I did finish my tour.  Four years is a very decent time.  My record as National Intelligence Officer is very good.  Unfortunately, the intel community won’t release papers that he was unhappy about.  In fact, they don’t release any paper that could be embarrassing to themselves, to the intel community, or to particular administrations.  So, I can’t show you the documents that he would claim would show some sort of bias.  He and others, there was one other, there are two or three other really very aggressive activists, political operator-type people in the Cheney/Bush administration that would routinely go after people who not just got in their way but who didn’t agree with their worldview, frankly.  Even if everything that we did, every syllable that we would utter would have to be coordinated by all fifteen agencies of the intelligence community.

AARON MATÉ:  What’s fascinating about Bolton is it doesn’t just apply to targeting people inside the intelligence community, but, and I’m not sure if you’re familiar with the story of José Bustani, the then-head of the OPCW [Organisation for the Prohibition of Chemical Weapons] who was ousted during that same period, 2002-2003, because he was impeding the Bush administration’s drive to Iraq.  And it’s public now.  The story that Bustani tells is that Bolton came to his office in The Hague and said to him, ‘You have to resign,’ because Bustani was trying to bring Iraq into the Chemical Weapons Convention which would have interfered with the drive to invade Iraq.  So, Bolton said to him, ‘You have to resign.’  And he also said to him, ‘We know where your kids live.’  Are you familiar with that story?  Have you heard of that?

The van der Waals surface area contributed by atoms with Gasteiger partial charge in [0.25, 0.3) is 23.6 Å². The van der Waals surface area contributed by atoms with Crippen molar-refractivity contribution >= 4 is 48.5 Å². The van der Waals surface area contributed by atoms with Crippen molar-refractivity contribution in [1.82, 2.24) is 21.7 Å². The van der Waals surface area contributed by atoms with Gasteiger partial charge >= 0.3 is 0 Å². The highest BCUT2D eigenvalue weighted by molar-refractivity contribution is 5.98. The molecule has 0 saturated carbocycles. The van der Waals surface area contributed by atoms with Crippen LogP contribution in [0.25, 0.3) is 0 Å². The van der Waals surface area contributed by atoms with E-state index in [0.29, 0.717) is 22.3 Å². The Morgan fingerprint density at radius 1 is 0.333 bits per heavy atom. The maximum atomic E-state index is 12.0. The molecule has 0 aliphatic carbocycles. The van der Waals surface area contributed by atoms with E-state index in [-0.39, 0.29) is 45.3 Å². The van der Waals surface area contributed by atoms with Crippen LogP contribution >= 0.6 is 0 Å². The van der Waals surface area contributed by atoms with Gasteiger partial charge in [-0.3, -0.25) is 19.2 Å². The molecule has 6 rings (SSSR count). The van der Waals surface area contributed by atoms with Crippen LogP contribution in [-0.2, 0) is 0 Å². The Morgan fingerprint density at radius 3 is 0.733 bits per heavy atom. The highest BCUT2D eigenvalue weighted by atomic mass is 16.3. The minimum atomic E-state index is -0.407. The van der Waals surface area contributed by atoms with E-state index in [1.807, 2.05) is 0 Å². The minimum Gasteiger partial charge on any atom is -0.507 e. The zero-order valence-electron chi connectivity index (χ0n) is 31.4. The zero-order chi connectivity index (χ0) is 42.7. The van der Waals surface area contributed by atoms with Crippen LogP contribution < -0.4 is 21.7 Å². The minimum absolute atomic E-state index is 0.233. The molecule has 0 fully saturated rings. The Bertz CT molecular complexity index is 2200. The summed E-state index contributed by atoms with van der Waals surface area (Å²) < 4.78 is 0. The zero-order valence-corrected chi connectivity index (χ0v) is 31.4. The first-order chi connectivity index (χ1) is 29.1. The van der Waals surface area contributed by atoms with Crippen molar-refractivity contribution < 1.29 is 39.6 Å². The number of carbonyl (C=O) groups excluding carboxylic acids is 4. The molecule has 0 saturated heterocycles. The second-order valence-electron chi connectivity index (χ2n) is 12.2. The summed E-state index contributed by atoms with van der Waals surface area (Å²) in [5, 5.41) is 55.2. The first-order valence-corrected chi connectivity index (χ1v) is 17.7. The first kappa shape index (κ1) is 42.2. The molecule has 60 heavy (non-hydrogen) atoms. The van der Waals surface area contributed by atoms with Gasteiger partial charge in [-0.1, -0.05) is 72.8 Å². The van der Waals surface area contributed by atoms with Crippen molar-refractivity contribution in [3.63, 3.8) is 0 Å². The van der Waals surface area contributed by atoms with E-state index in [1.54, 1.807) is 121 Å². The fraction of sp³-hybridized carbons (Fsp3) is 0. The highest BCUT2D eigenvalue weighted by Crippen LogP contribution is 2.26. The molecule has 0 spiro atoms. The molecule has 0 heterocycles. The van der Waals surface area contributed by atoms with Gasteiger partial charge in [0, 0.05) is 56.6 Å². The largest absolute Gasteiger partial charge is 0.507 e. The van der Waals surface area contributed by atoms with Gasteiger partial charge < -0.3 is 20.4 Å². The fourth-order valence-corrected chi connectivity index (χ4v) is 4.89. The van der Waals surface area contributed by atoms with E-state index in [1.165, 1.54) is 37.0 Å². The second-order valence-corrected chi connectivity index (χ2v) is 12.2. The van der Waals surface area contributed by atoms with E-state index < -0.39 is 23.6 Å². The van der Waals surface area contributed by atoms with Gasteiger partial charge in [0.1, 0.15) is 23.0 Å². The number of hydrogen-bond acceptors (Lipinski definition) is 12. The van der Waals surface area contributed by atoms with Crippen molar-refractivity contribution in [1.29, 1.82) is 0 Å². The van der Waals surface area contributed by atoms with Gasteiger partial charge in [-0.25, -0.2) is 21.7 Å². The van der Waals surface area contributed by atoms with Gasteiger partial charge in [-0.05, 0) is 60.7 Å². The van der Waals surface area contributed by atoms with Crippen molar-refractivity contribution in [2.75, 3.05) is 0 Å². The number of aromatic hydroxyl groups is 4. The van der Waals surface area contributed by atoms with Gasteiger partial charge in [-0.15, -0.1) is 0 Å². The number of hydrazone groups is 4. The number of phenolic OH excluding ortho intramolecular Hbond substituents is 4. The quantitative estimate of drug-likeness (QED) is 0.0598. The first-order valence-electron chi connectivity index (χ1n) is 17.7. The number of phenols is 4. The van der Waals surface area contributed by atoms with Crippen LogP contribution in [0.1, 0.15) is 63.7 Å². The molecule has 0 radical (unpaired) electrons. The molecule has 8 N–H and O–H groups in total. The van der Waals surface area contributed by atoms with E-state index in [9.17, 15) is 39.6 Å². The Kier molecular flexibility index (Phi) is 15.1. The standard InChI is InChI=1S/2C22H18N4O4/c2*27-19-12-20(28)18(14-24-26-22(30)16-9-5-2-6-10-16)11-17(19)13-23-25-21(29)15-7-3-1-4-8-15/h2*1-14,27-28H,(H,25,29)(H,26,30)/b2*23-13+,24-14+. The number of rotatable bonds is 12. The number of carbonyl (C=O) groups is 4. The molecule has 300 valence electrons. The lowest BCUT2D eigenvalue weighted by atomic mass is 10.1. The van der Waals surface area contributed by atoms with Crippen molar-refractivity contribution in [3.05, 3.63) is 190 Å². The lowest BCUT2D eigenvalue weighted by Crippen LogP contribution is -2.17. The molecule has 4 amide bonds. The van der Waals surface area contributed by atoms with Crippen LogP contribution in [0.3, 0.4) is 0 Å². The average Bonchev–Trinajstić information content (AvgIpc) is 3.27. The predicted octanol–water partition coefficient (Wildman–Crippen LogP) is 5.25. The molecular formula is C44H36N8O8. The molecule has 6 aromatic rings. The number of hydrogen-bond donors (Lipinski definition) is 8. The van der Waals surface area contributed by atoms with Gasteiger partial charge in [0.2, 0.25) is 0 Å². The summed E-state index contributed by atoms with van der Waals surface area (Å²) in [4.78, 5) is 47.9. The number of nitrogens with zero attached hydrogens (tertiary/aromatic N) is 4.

FULTON ARMSTRONG:  No.  No, I’m not.  But certain things that the Cheney/Bush administration did to me showed that they did indeed know where I lived.  So, yes.

AARON MATÉ:  Huh.  Well, so there has been speculation in the media as to what other coups Bolton might have been referencing when he bragged about planning coups d’etat.  Venezuela was the one that he mentioned in his book.  Are there any others that you know of that Bolton was talking about when it comes to firsthand experience?

FULTON ARMSTRONG:  Coups, we have to be careful.  Just a teeny bit of history here, that when the US government supports coups, it’s done on different levels.  There’s the highly political level where the policy is to achieve regime change without actually getting into the mud with potential coup plotters.  A second level would be one where we establish it as a policy, and we, through various players in the US government, including covert players but also overt players, go out and sort of look for people who say, think, sort of ‘help me rid me of this priest’ sort of stuff.  And then the third one is when you’re hands-on and you’re actually recruiting people, arming people, and setting particular operations in motion.